WASHINGTON — Americans nervous about a president who wanted troops to shoot border crossers, and who suggested using nuclear weapons against hurricanes, could be facing the scariest days of Donald Trump’s presidency: the final ones.
As intemperate, foolhardy and reckless as many of Trump’s actions have been to date, critics warn that they all took place as Trump faced a referendum from voters. Now, that pending job review has passed.
“He will create as much chaos as humanly possible,” said Michael Cohen, Trump’s former lawyer and fixer who was convicted and sentenced to three years in prison for, in part, arranging illegal hush money payments to keep women from revealing affairs they had had with Trump just prior to the 2016 election.
“Donald Trump will take to the airwaves, to radio and print media whining about how the election was stolen from him due to fraud and foreign interference,” Cohen said. “He could never accept the fact that he lost because he is incompetent and arrogant.”
President-elect Joe Biden is set to assume the office at noon on Jan. 20, but Trump retains all of the powers of the presidency for the 74 remaining days until that moment, including his role as commander in chief of the United States armed forces and the country’s nuclear arsenal.
Trump has indicated that he is not inclined to cooperate in a transition because of the FBI’s investigation into the assistance Russia gave his campaign in 2016, something the president has characterised as “spying.”
“What about the transition I had where you spied on my campaign and you tried to take down the president of the United States?” he complained at a Pennsylvania rally last week.
The White House did not respond to requests for comment about this story.
“Either fire Wray, Fauci and Haspel and act out. Or he will behave to get good will. Will be interesting to watch. And it’s 50-50.”
Trump offered some clues about his likely path in the three days of vote counting that followed the election. He relentlessly lied both on social media and in a 16-minute diatribe to reporters, where he accused Democrats of “stealing” the election from him and asserted ― bizarrely ― that he had already “claimed” certain states as his own. The president has had nothing on his public schedule since the election, beyond that briefing room appearance Thursday evening.
One former White House official said on condition of anonymity that worries like Cohen’s are overwrought. “I don’t think he will do anything out of the ordinary,” he said of Trump.
But a longtime adviser, who also spoke on condition of anonymity, said he can easily see Trump firing infectious disease expert Dr. Anthony Fauci, FBI Director Christopher Wray and CIA Director Gina Haspel for contradicting his various claims.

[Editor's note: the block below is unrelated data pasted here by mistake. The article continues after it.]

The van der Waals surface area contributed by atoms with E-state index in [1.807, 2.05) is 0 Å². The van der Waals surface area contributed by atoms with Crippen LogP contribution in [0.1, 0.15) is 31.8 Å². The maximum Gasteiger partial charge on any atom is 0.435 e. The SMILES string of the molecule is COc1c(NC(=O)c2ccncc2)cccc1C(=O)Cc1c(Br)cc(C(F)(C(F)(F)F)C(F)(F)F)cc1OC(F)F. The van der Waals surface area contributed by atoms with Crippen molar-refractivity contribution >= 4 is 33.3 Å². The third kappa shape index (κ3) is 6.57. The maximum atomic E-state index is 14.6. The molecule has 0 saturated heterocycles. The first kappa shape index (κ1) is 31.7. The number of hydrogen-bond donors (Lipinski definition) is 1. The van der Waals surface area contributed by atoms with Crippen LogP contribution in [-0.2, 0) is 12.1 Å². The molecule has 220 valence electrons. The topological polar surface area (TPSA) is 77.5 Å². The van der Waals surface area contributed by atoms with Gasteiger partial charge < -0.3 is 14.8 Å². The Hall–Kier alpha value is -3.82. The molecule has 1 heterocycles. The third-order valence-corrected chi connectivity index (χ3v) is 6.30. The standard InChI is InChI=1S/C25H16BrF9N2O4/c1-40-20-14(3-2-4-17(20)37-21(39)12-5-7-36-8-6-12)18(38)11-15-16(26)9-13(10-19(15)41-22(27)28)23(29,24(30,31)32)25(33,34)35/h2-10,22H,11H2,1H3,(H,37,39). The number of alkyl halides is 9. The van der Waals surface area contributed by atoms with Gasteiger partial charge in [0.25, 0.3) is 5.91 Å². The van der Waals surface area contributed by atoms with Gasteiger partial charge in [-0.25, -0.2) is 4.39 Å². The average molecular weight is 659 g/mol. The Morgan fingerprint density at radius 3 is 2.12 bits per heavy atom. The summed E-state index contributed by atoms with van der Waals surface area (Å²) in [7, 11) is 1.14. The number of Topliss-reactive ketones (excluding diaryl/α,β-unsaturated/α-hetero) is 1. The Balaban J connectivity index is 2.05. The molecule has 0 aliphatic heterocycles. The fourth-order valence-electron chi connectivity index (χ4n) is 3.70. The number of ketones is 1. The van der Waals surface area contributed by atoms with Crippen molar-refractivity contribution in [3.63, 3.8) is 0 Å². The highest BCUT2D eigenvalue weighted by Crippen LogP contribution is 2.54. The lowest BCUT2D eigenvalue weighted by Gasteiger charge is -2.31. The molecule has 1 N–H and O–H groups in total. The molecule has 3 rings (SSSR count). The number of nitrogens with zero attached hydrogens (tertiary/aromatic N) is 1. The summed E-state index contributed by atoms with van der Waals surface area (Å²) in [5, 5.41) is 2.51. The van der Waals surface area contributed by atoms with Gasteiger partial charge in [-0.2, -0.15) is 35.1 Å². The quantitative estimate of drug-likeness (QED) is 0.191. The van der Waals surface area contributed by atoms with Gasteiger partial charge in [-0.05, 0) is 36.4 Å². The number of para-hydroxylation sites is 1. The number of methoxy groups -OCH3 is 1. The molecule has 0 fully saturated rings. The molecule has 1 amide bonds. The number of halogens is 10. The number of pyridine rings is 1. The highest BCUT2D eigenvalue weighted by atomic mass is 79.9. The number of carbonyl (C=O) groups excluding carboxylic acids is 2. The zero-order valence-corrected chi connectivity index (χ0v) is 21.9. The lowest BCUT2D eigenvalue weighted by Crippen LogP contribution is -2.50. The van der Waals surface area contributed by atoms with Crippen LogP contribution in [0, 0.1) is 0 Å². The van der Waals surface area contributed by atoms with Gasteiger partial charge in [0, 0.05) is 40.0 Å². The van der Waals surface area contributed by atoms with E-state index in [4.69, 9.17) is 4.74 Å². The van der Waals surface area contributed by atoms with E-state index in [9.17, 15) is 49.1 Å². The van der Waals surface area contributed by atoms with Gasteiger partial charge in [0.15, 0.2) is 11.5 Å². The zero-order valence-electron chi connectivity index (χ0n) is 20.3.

“Either fire Wray, Fauci and Haspel and act out. Or he will behave to get good will,” the adviser said. “Will be interesting to watch. And it’s 50-50.”
George Conway, who supported Trump in 2016 but soon thereafter became one of his most strident critics, said a purge is almost certain.
“He’s going to fire anyone who’s ever looked at him crosswise,” said Conway, who is the husband of former top Trump aide Kellyanne Conway.
Ruth Ben-Ghiat, a historian and authoritarianism expert at New York University, agreed that Trump is likely to use his powers to “take revenge on those who are not loyal enough.”
Daniel Goldman, a former federal prosecutor who served as House Democrats’ lead lawyer during Trump’s impeachment hearings, said he predicts the president and his aides will have a busy 10 weeks or so.
“Issue all sorts of executive orders rolling back additional Obama regulations, implement new regulations without proper notice and comment, kneecap and handcuff various agencies, use the levers of power to grease the wheels for his personal financial interests post-presidency,” Goldman said. “And, of course, pardons like you’ve never seen before.”
One of Trump’s possible pardons, of course, could be for himself, to remove the threat of federal prosecution for potential crimes he may have committed, both before taking office (bank and tax fraud) and during these past four years (obstruction of justice, for example). It’s unclear whether he is actually permitted to self-pardon, but Trump has shown he is willing to break guidelines and laws when useful for him.
“No one has tried it before, so no court has considered the issue,” said Renato Mariotti, a former federal prosecutor. “It is an open question, but many people think he can’t, because the pardon clause implies that the person granting the pardon and the person receiving the pardon are different people.”
As for last-minute regulations, those can be blocked in the courts if they are improperly drafted or implemented. And any of Trump’s executive orders can be immediately rescinded by Biden after he takes office.
It’s not clear how much interest Trump will have in any of this, though, now that he has lost. Anthony Scaramucci, a longtime Trump friend and for a brief time a White House adviser, needed just two words to describe Trump’s likeliest lame-duck agenda: “Play golf.”
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